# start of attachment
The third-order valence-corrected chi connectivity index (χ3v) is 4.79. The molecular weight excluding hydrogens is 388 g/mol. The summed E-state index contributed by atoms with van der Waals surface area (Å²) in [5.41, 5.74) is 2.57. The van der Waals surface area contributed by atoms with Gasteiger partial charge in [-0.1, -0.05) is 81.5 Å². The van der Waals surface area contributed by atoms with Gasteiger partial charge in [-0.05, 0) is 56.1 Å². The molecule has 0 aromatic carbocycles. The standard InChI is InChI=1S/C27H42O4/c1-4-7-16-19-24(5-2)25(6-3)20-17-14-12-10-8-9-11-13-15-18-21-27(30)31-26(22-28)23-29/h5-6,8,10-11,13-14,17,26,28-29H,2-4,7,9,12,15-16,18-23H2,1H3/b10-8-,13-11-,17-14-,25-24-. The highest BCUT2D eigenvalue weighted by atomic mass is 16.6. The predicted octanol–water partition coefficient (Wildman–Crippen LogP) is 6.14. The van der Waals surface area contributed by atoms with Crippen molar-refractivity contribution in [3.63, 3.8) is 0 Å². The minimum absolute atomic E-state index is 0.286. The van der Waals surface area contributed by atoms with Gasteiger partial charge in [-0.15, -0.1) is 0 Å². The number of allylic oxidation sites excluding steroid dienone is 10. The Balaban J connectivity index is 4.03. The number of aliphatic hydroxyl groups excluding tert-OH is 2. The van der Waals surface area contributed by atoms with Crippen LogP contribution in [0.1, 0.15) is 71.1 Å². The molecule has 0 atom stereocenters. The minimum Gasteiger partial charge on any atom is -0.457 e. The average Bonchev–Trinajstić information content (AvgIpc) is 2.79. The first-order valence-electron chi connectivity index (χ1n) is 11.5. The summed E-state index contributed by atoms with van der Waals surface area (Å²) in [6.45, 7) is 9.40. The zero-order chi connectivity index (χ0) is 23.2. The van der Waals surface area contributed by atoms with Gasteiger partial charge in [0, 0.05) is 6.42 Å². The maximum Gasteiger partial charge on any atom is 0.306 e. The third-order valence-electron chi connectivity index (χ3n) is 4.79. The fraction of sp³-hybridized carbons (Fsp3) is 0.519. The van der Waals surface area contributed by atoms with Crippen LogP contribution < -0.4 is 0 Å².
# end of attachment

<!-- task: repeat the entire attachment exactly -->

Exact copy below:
The third-order valence-corrected chi connectivity index (χ3v) is 4.79. The molecular weight excluding hydrogens is 388 g/mol. The summed E-state index contributed by atoms with van der Waals surface area (Å²) in [5.41, 5.74) is 2.57. The van der Waals surface area contributed by atoms with Gasteiger partial charge in [-0.1, -0.05) is 81.5 Å². The van der Waals surface area contributed by atoms with Gasteiger partial charge in [-0.05, 0) is 56.1 Å². The molecule has 0 aromatic carbocycles. The standard InChI is InChI=1S/C27H42O4/c1-4-7-16-19-24(5-2)25(6-3)20-17-14-12-10-8-9-11-13-15-18-21-27(30)31-26(22-28)23-29/h5-6,8,10-11,13-14,17,26,28-29H,2-4,7,9,12,15-16,18-23H2,1H3/b10-8-,13-11-,17-14-,25-24-. The highest BCUT2D eigenvalue weighted by atomic mass is 16.6. The predicted octanol–water partition coefficient (Wildman–Crippen LogP) is 6.14. The van der Waals surface area contributed by atoms with Crippen molar-refractivity contribution in [3.63, 3.8) is 0 Å². The minimum absolute atomic E-state index is 0.286. The van der Waals surface area contributed by atoms with Gasteiger partial charge in [-0.15, -0.1) is 0 Å². The number of allylic oxidation sites excluding steroid dienone is 10. The Balaban J connectivity index is 4.03. The number of aliphatic hydroxyl groups excluding tert-OH is 2. The van der Waals surface area contributed by atoms with Crippen LogP contribution in [0.1, 0.15) is 71.1 Å². The molecule has 0 atom stereocenters. The minimum Gasteiger partial charge on any atom is -0.457 e. The average Bonchev–Trinajstić information content (AvgIpc) is 2.79. The first-order valence-electron chi connectivity index (χ1n) is 11.5. The summed E-state index contributed by atoms with van der Waals surface area (Å²) in [6.45, 7) is 9.40. The zero-order chi connectivity index (χ0) is 23.2. The van der Waals surface area contributed by atoms with Gasteiger partial charge in [0, 0.05) is 6.42 Å². The maximum Gasteiger partial charge on any atom is 0.306 e. The third-order valence-electron chi connectivity index (χ3n) is 4.79. The fraction of sp³-hybridized carbons (Fsp3) is 0.519. The van der Waals surface area contributed by atoms with Crippen LogP contribution < -0.4 is 0 Å².